Finding diabetes can help to decrease complications. It may also find a condition called prediabetes. This is a blood glucose level that is high but not yet diabetes. It will often move on to type 2 diabetes. Finding it early may help to prevent diabetes from starting.
Screening tests are given to people who may be at high risk.
American Diabetes Association (ADA) recommends screening for prediabetes and type 2 diabetes in the following:
- Adults who are overweight or
with one or more of these risk factors:
- First-degree relative with diabetes
- High-risk group (African American, Latino, Native American, Hispanic American, Asian American, or Pacific Islander)
- History of cardiovascular disease
- High blood pressure
- Low high-density lipoprotein (HDL) (good) cholesterol level and high triglycerides levels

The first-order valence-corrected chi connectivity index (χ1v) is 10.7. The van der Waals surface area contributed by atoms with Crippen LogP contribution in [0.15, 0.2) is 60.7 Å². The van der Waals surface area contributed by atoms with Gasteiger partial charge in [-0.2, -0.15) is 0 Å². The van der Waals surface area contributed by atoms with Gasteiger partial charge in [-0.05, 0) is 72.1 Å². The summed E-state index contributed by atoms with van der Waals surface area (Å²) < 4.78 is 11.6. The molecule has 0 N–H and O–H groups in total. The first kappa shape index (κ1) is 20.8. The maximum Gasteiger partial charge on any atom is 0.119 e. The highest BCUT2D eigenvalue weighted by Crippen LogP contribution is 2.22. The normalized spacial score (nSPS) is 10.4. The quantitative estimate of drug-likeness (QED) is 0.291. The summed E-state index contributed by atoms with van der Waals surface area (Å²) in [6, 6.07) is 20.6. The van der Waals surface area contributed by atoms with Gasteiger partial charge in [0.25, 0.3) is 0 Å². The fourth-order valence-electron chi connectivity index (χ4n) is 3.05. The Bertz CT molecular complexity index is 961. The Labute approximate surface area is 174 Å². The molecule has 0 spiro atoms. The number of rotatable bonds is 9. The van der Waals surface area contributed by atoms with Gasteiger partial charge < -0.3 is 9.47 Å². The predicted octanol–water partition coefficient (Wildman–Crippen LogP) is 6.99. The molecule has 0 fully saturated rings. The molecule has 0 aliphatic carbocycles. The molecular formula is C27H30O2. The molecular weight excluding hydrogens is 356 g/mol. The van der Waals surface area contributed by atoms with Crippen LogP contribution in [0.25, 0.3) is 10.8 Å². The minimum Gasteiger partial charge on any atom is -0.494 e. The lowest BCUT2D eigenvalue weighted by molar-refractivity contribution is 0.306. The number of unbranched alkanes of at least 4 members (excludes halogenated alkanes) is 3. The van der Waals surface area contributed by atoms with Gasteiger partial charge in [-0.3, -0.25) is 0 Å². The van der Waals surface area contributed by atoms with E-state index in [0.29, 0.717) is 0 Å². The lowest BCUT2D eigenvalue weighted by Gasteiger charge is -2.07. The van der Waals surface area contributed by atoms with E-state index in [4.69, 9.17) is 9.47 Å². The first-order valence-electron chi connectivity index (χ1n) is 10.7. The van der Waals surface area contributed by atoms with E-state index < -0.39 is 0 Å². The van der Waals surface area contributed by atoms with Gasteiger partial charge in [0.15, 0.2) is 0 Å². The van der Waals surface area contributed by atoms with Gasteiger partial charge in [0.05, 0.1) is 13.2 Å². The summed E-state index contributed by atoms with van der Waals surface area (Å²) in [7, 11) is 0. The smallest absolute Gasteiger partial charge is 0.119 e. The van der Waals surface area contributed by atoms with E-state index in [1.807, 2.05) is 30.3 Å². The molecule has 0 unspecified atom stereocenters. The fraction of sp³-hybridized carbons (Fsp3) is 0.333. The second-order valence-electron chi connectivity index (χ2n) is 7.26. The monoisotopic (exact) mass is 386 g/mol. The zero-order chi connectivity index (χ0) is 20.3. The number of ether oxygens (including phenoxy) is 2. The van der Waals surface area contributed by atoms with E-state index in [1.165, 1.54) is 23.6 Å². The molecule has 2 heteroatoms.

- Polycystic ovary syndrome
- Inactive lifestyle
- Other conditions that can cause insulin resistance such as severe obesity, acanthosis nigricans
- Women who have had gestational diabetes
- Anyone with previous prediabetes
- Adults aged 45 and older with or without risk factors
Screen overweight children aged 10 years and older who have 2 or more of the following risk factors:
- Family history of diabetes
- Mother with diabetes or gestational diabetes
- Signs of insulin resistance or having a condition associated with insulin resistance
- At-risk ethnic background
Screening may be repeated again in 3 years.
The HbA1c test is a good indicator of your average blood glucose levels over the past 2-4 months. This test usually does not require any dietary restrictions.
With this blood test, you need to fast (not eat anything) for at least 8 hours before the test.
After fasting overnight, the doctor tests your glucose level. You are then asked to drink 75 grams of glucose dissolved in water. Two hours later, the doctor tests your glucose level again.
- Reviewer: James P. Cornell, MD
- Review Date: 12/2018 -
- Update Date: 12/03/2018 -